PositiveLondon Review of Books (UK)Miller’s study of Robert Welch, the founder of the John Birch Society, presents a plausible account of America’s slow descent from the 1950s into the abyss of post-truth politics ... Miller is alert to the many stages of the American right’s ‘theme park journey’: the careers of Joe McCarthy, Barry Goldwater and George Wallace; the conversion of blue-collar ethnic Catholics in the North and white supremacists in the South to a new model of Republicanism ... Of course, the slow unfolding of right-wing delusion falls short of explaining our present grotesqueries.
Robert D. Putnam and Shaylyn Romney Garrett
PositiveThe Guardian (UK)... what can Joe Biden do to patch together a frayed nation? The political scientists Robert Putnam...and Shaylyn Romney Garrett provide a wealth of sociologically grounded answers in The Upswing. Although the title is reassuringly buoyant, this is a tale of two long-term trends, one benign, the other a dark descent. An unabashed centrism prevails: political stability, the authors recognise, is a dance that requires a measure of cooperation and disciplined deportment from both parties ... A Biden presidency brings into focus the difficult job of healing and reconciliation. But here Putnam and Garrett run into trouble, for it is impossible to identify a single decisive factor that caused the downswing. Rather the authors identify a range of “entwined” trends “braided together by reciprocal causality”. Just as diagnosis of ultimate causes is treacherous, so too is finding a compelling plan for throwing the Great Downswing into reverse. The authors look for the green shoots of a new Progressive movement in various forms of grassroots activism, but are worried that they have yet to see this take a \'truly nonpartisan\' form. They try to be upbeat, but the dominant note is wistful.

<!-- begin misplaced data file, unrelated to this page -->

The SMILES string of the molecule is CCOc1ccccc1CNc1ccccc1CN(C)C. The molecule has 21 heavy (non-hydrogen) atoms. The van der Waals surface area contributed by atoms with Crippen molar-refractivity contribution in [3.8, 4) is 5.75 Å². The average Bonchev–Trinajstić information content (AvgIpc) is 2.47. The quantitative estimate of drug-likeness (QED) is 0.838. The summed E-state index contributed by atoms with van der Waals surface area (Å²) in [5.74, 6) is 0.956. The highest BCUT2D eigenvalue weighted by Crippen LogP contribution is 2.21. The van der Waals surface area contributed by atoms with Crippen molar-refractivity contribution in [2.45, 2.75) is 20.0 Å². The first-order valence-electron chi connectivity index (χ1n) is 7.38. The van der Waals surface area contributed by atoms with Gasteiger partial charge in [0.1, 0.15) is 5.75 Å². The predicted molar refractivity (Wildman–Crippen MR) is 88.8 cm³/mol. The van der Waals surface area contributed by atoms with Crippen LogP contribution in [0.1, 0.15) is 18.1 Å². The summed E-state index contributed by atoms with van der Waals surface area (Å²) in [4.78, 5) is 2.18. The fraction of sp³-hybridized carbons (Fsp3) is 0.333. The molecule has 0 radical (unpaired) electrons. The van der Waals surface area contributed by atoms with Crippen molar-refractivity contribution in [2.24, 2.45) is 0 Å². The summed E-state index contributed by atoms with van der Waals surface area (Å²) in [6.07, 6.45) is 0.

PositiveNew Statesman (UK)Paul Corthorn’s welcome and timely study invites us to assess the continuing purchase of Powellism in Brexiteering Conservatism. But he is also firm in his injunction that Powell’s ideas should be viewed in context—as they developed piecemeal and haphazardly in response to the dissolution of empire and the British turn to Europe—and in their full strangeness ... Corthorn is right to begin with the profound disenchantment that underlay Powell’s vision of international order ... Notwithstanding Powell’s clarity of vision and penetrating intelligence, Corthorn indicates tensions and weak points in his arguments.
PositiveThe GuardianOnly the most obtuse reader of his latest book, on national resilience, could miss the signs and portents with which it is studded ... Diamond’s checklist of factors that underpin national resilience is, however, of limited utility, as he recognizes, when it comes to the problems faced by our small blue planet ... Diamond has grounds for extreme pessimism, but he also sees some hopeful signs ... Diamond’s methods—drawing direct parallels between personal and national trauma, and between the psychology of individuals and character of nations—are not those practiced by historians, who tend to emphasize the particularity of circumstance and the intricate unrepeatability of events. Diamond nonetheless plots in counterpoint the various predicaments he discusses, alert, in as non-deterministic a mode as he can manage, to the open textures of historical possibility. The prophet spares us chiseled commandments, but we have been warned.
PositiveThe Guardian... a mammoth work of research that charted the course of Hamilton’s dazzling career and the dark controversies that accompanied it ... Chernow’s book serves as a reminder that the raw partisanship and personal hostility we see today in the Clinton-Trump contest is far from unprecedented.
PositiveThe GuardianSarah Churchwell’s book serves as a reminder that the version of American values espoused by Fred Trump’s son Donald and the hate-filled racism of last year’s \'Unite the Right\' rally in Charlottesville are not aberrant blips. Rather, racism, nativism and the quasi-fascistic call of \'America first\' are part of the warp and woof of the modern American experience ... Despite her tour of America’s dark undergrowth, Churchwell’s book is not unremittingly depressing, because she also charts the early 20th-century meanings of \'the American dream,\' and in the process recovers a pervasive social democratic sensibility. At bottom then, Behold, America, like so much of the best historical enquiry, is rooted in an acute sensitivity to language ... But the book is much more than a study of these catchphrases, and she deftly relates them to wider social, political and cultural developments.